LynnS said...

Your keen eye and observational skills (and that basic frugality) are so fine. Kudos to you for creating soil. Pretty soon, I may just need to start calling you Father Earth!

Do you have a soil test kit? I would love to know what your chem analysis would show.

I always enjoy digging in the woods, just to see the layers and what lies underneath. The rich layering and Nature's way of creating soil can't be beat. We, too, have a moss that I have often gathered. Mostly for show, though, the moss I have under oak and some pine trees hasn't been used for a functional purpose yet (although I was going to attempt burning it to see if there is an aromatic quality). Your moss resembles a sedum -- have you ID'd it yet?

vrtlarica said...

You just made me think - how did people start their seedlings before there was a store-bought potting soil. They probably did something similar to what you do. This is great idea and its worth trying it with any amendments that you can find.

We have been having snow fall now I think for 5 days. Its incredibly low amount of snow on the ground, considering it has been falling for so long.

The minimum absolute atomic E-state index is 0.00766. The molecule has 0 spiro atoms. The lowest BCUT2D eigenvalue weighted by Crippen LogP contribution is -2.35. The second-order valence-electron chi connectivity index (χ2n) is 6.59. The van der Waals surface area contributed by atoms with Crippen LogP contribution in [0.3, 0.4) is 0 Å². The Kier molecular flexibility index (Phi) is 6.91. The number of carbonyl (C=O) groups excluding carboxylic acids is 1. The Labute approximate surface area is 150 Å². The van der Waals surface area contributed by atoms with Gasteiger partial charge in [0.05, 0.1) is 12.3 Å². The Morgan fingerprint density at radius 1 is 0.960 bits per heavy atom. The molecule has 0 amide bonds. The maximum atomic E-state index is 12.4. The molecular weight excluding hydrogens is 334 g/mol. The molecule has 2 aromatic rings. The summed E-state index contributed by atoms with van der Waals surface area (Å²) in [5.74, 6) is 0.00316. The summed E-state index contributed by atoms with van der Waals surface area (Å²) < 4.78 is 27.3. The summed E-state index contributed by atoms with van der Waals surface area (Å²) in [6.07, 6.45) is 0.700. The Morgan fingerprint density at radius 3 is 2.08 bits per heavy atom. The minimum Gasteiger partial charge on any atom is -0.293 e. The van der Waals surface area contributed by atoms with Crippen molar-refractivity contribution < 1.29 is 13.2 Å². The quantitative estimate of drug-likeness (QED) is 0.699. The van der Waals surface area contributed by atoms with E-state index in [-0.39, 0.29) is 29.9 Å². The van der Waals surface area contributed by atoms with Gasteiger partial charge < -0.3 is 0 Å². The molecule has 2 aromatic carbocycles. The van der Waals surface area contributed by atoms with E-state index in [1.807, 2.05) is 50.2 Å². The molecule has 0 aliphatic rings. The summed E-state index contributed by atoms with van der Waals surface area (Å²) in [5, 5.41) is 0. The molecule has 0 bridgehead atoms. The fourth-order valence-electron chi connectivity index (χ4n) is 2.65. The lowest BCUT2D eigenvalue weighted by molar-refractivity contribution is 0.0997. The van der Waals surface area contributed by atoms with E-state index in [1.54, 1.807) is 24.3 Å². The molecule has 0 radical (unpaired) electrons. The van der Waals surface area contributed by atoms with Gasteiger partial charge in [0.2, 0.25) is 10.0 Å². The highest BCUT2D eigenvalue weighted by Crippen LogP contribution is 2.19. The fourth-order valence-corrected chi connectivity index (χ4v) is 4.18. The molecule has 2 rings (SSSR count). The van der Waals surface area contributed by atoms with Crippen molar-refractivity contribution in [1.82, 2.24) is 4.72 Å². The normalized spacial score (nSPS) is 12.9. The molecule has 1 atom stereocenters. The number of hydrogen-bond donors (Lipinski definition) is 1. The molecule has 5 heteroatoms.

Ruralrose said...

You are never ceasing to amaze! I would never have thought of this. Do you use chamomile tea to keep the damping off away? I use this with willow bark. I have also found that willow bark in the soil works as a humeculant (spelling is wrong but it helps retain water. Peppermint tea keeps mice and ants away. No snow here either, last year this time we had 3 feet. The willows are starting to bloom. Peace

Ayak said...

Absoluely fascinating Mr H. My only experience of ants here was when I discovered lots of them crawling up our largest fig tree. I was horrified, thinking that they would ruin the fruit...but then someone told me that they are actually the creatures that pollenate/germinate (I'm sure these are the wrong words) and are responsible for all the lovely fruit that grows. Is that right?

Mr. H. said...

Roasted Garlicious - They really are nature's amazing workers. I had to smile when hearing that your daughter feeds her ants as I have done the same.:)

Thy Hand - Thanks, I kept a garden journal for many years but have recently stopped writing in it as much of this stuff is very clear in my head...finally. I find that every year is so very different from the last that my "recipes" are always evolving and changing depending upon what resources are available.

Stefaneener - Last year we had a trail of red ants traveling through our garden from what would seem to be a perfectly good nest to destinations unknown...it took them almost 1 week to pack up and move. I never did figure out where they went.